Dubai woos highly skilled Kenyans with 10-year visa


President Uhuru Kenyatta delivers his remarks during the opening of the Kenya-Gulf Cooperation Council (GCC) States business forum in Dubai. PHOTO | PSCU

The United Arab Emirates (UAE) is wooing highly trained Kenyans among them doctors and scientists with a 10-year visa to support the development of its economy.

Through a plan developed in late 2021 that also targets foreigners globally, the Arab nation has set off an ambitious plan that may result in a fresh round of brain drain.

The long-term residence visa targets individuals in science and knowledge, such as doctors and inventors, nurses and healthcare officials and creatives in the fields of culture and art or those in real estate.

For investors, they must have a fund inside the UAE valued at Sh61.9 million (2 million dirhams) or more.

Entrepreneurs can build a company with capital or partner in an existing firm by giving a contribution of not less than the same amount.

The visas will allow foreigners, their family members and two of their business partners to settle in UAE and enjoy the benefits of a permanent resident.

The plan to attract top brains by the Middle- East comes as Kenya continues to export workforce into the country especially in the sectors of health care, hospitality and tourism.

The country will also be giving UAE passports under the same requirements.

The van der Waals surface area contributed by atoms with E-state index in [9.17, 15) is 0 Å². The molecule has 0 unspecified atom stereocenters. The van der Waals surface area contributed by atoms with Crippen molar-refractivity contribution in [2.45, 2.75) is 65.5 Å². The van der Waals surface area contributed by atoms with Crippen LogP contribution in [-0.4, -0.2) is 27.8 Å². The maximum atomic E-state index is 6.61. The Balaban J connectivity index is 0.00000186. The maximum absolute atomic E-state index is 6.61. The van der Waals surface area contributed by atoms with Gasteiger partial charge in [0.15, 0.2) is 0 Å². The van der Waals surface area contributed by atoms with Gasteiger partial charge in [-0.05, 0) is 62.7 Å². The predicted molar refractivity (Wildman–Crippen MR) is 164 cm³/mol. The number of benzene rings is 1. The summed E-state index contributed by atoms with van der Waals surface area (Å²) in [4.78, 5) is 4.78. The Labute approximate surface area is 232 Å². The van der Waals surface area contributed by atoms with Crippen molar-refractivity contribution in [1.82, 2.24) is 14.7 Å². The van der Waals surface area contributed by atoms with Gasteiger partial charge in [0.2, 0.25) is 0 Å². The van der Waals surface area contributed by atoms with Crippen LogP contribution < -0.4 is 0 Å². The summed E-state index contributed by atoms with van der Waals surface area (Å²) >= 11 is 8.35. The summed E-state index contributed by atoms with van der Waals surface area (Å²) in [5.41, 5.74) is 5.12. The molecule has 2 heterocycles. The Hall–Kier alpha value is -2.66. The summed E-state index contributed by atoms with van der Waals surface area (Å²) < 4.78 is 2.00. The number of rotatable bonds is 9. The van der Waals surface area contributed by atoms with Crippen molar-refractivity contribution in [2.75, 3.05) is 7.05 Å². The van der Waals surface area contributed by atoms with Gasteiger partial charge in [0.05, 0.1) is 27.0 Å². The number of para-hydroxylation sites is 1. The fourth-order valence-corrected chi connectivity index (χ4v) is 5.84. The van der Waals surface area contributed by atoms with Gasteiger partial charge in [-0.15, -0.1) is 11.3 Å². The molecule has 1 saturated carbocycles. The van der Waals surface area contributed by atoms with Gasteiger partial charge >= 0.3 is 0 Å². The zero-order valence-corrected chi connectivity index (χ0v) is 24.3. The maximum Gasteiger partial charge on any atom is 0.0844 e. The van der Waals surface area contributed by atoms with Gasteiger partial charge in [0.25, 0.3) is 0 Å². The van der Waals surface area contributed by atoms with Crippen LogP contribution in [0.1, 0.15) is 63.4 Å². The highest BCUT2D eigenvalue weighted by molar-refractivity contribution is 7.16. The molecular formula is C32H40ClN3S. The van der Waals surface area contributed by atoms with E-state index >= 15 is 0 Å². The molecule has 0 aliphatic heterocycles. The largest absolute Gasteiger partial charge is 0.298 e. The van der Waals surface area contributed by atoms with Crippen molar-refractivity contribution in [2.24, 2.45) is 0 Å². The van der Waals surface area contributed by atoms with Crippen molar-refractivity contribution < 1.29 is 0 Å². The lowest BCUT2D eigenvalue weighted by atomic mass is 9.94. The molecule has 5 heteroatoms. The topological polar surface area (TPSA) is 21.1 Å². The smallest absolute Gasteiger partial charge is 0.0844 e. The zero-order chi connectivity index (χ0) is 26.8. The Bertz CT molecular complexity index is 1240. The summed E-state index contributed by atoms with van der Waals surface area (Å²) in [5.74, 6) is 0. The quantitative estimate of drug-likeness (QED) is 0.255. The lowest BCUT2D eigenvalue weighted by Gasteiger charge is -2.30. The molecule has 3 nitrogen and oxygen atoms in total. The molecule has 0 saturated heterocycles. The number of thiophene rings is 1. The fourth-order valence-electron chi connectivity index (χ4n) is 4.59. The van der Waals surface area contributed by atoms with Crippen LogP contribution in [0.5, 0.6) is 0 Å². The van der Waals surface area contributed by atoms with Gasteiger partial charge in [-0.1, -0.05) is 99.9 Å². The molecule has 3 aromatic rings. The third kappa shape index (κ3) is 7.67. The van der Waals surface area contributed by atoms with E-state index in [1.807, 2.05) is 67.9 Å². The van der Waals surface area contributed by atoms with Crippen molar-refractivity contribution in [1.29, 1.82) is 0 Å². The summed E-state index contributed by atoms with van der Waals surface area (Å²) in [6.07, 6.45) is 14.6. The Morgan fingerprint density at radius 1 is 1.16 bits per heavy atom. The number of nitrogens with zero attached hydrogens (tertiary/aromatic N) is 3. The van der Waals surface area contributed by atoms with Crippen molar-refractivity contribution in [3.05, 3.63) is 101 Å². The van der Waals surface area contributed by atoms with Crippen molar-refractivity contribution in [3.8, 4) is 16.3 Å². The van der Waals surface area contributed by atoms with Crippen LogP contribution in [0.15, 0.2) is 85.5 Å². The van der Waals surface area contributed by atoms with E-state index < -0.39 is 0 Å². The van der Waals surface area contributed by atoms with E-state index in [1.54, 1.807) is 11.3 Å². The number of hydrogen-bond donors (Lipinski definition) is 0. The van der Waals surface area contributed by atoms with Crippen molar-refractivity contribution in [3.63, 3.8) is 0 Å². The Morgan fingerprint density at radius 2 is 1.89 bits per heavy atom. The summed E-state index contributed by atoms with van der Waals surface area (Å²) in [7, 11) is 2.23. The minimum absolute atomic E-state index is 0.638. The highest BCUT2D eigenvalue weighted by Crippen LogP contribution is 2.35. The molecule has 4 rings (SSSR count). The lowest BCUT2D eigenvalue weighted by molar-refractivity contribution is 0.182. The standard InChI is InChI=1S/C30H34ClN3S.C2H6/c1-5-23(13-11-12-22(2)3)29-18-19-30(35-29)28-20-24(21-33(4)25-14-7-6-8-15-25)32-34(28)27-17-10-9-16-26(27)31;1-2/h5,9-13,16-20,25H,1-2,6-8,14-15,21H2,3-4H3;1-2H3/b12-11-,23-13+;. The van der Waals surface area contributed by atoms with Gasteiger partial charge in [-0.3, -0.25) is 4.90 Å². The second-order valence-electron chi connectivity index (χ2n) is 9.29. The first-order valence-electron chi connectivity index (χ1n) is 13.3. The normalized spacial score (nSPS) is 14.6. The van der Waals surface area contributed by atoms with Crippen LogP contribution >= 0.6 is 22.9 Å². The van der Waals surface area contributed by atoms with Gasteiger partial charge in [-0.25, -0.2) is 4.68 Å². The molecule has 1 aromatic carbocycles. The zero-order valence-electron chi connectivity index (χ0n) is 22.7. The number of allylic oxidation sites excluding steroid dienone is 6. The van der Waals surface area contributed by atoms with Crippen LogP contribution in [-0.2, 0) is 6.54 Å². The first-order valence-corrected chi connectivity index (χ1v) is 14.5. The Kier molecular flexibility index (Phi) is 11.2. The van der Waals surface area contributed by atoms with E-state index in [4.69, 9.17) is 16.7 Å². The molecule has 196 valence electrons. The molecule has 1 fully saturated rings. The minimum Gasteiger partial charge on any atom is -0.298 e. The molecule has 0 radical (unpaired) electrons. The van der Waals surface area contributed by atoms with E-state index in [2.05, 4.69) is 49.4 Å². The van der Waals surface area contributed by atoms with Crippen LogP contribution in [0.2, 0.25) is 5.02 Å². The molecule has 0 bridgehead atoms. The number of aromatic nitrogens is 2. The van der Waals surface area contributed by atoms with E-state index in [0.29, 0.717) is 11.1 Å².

Trade and Industrialisation Cabinet Secretary Betty Maina said that Kenyans who will benefit must satisfy immigration conditions and undertake medical tests in UAE.

“They are willing to facilitate visas for business people. They have a framework for a golden visa which is a 10-year multiple entry visa and several Kenyans have benefited from these arrangements and more could benefit,” Ms Maina said on the sidelines High-Level Business Forum in UAE held by Kenya on Tuesday.

Currently, the country issues a work visa for two years which is renewable and mostly paid for by the employer.

A survey by the Central Bank of Kenya shows that UAE is the third-largest source of remittances into the country after the US and UK.

In July, UAE announced that Kenyan small and medium-sized businesses (SMEs) setting up in Dubai will get a two-year rent-free workspace in is part of a new support programme ahead of the Expo 2020 Dubai.

President Uhuru Kenyatta has also revived the discussion on the possibility of A free trade agreement (FTA) between the countries to deal away with bottlenecks around logistics and tariffs.

“We are keen on the establishment of an arrangement to simply trade between UAE and Kenya and Gulf countries,” President Uhuru said during the forum.

“I guess the simple way is an FTA and I hope it is something the countries will agree on.”

Uhuru also called for increased business partnerships in the financial service and healthcare sector.

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